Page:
Sherry Ristau is president/chief executive officer of the Community Foundation of the Great River Bend in the Quad Cities of Illinois and Iowa, providing leadership to transform the Quad Cities region through the generosity of donors. She plays a key role in building relationships to facilitate community impact and oversees 1,000 distinct charitable funds totaling nearly $120 million in assets serving 17 counties in Iowa and Illinois. Prior to that she held the same post at the Southwest Initiative Foundation in Minnesota, where she oversaw more than $77 million in total assets.
Sherry serves on the board of directors for the Council on Foundations and serves on the Steering Committee of the Quad Cities Regional Vision. Past board leadership includes the Minnesota Council on Foundations, I.J. Burich Family Foundation, Southwest Minnesota Amateur Sports Commission, Ecumen services for the elderly, New Century Charter School, Hutchinson Area Health Care/Hospital, and Building Business Investment in Community – a project of New Ventures in Philanthropy.
Sherry holds a master’s degree in organizational leadership, a bachelor’s in sociology with a minor in gerontology, and a second bachelor’s degree in family life and child development all from Mankato State University, Mankato, Minnesota.
Sherry and her husband Bruce live in the Quad Cities. They have two adult children and two granddaughters. This experience further convinced Sherry of the need for leaders to consider what is done now to support future generations in all of our communities.
Scot is associate director for advocacy and influence for the Annie E. Casey Foundation, where he supports a national portfolio of work aimed at creating greater opportunities for children, families and communities focused on advancing place- based policies, practices and strategies. He also coordinates Casey’s local advocacy efforts in Baltimore, Maryland.
He also serves on a number of boards and commissions, including the Smart Growth America board, which he chairs, and the Baltimore regional Sustainable Communities Initiative steering committee, where he is co-chairman. Scot holds a master’s degree in urban and environmental studies and a bachelor’s in architecture both from Rensselaer Polytechnic Institute in Troy, New York.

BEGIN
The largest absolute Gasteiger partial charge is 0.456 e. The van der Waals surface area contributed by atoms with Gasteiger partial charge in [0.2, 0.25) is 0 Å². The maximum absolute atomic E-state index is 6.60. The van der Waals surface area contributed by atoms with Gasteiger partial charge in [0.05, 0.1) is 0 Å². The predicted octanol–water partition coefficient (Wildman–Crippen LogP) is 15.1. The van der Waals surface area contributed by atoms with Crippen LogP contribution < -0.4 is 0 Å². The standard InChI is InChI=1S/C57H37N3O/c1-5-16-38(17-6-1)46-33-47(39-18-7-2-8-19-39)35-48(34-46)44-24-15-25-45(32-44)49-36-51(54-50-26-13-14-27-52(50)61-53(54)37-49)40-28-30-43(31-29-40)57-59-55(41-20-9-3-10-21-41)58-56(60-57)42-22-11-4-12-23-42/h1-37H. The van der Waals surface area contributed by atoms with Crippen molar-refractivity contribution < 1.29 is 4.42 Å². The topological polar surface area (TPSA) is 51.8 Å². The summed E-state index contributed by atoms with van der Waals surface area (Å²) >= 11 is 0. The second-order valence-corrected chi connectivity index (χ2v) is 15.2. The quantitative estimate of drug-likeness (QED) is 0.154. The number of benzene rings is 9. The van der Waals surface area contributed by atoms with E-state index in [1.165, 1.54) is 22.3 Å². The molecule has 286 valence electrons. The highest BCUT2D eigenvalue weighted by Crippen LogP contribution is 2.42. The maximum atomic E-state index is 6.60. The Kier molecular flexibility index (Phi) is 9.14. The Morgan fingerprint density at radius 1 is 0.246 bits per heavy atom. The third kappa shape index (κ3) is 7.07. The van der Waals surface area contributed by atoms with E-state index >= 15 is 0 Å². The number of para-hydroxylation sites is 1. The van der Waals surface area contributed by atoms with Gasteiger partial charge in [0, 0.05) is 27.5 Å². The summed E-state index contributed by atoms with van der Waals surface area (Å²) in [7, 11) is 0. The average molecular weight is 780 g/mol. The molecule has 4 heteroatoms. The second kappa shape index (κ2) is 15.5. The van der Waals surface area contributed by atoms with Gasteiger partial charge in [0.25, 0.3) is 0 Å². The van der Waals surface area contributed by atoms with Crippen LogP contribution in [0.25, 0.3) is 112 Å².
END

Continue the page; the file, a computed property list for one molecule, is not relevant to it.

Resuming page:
Tony Wood is a preservation activist, author, teacher, historian, and grantsmaker. He is the author of Preserving New York: Winning the Right to Protect a City’s Landmarks (Routledge, 2007). Tony is the executive director of the Ittleson Foundation. Prior to that he served as the chief program officer at the J. M. Kaplan Fund. He has worked at the New York City Landmarks Preservation Commission and at the Municipal Art Society.
He has also been a member of the adjunct faculty of the Preservation Program in the Columbia University Graduate School of Architecture Planning and Preservation. He holds a master's degree in urban planning from the University of Illinois, a bachelor's degree from of Kenyon College, and was a Historic Deerfield summer fellow.
Tony is actively involved with a wide array of preservation and conservation organizations. He has served as chairman of the Preservation League of New York State, is an advisor emeritus to the National Trust for Historic Preservation, is former chairman of Partners for Sacred Places, is chairman emeritus of the Historic Districts Council of New York City, and is the founder and chairman of the New York Preservation Archive Project. He has also served as president of Friends of the Upper East Side Historic Districts and has been a board member of Landmark West!, the Greenwich Village Society for Historic Preservation, Landmarks Harlem, the Historic House Trust, Minerva Partners, the Glynwood Center and the Land Trust Alliance. He has served on the advisory council of the Neighborhood Preservation Center and was chairman of the selection panel, World Monuments Watch, Year 2002. He is the former chair of the Drayton Hall Site Council.
He also consults on select philanthropic and preservation projects. In that capacity he has worked with such organizations as the National Trust for Historic Preservation and Edith Wharton Restoration.
Noel’s 40-year active participation in land use planning reaches back to his appointment in 1965 as Environmental Commissioner of Passaic Township in New Jersey. With a grant from the Ford Foundation, he originated and led an inventory and study of the Township's natural resources. As a precursor to the development of CommunityViz, he produced a slide show that demonstrated the likely visual and financial impacts of alternative development scenarios. Foreseeing the surge of development to come, he joined with three others to form a local land trust. In 1971 he left his position as Director of Strategic Planning at Allied Chemical Corp. to become an Assistant Commissioner of Education in New York where he served as Director of the State Museum and Science Service. Upon relocating to Weston, Vermont, Noel was appointed President of the local historical society where he served a two-year term. During this period, he helped produce a set of 20 computer-based GIS data layers for the Planning Commission of Weston. This was selected by the state as a model for local land use planning. His intimate connection with the land led him to join two other residents to form the Weston Land Conservation Trust in 1983. In that role, he led an effort to conserve 1500 acres of forest land in the Town of Weston. In 1986, he joined the Board of the Vermont Land Trust and served in that capacity for six years, the last two as Chairman. In 1994, Lyman Orton asked Noel to develop a proposal for a new non-profit organization, suggesting a program focused on land use in rural communities. In 1995, Noel joined with him to establish the Orton Family Foundation and served as its first President & CEO as well as a founding Trustee. During his tenure, Noel oversaw the initial research and development of CommunityViz software, the publication of Hands on the Land and the creation of several other successful programs since transferred to other organizations.
Noel died June 13, 2011 and leaves his work at the Orton Family Foundation as part of his legacy.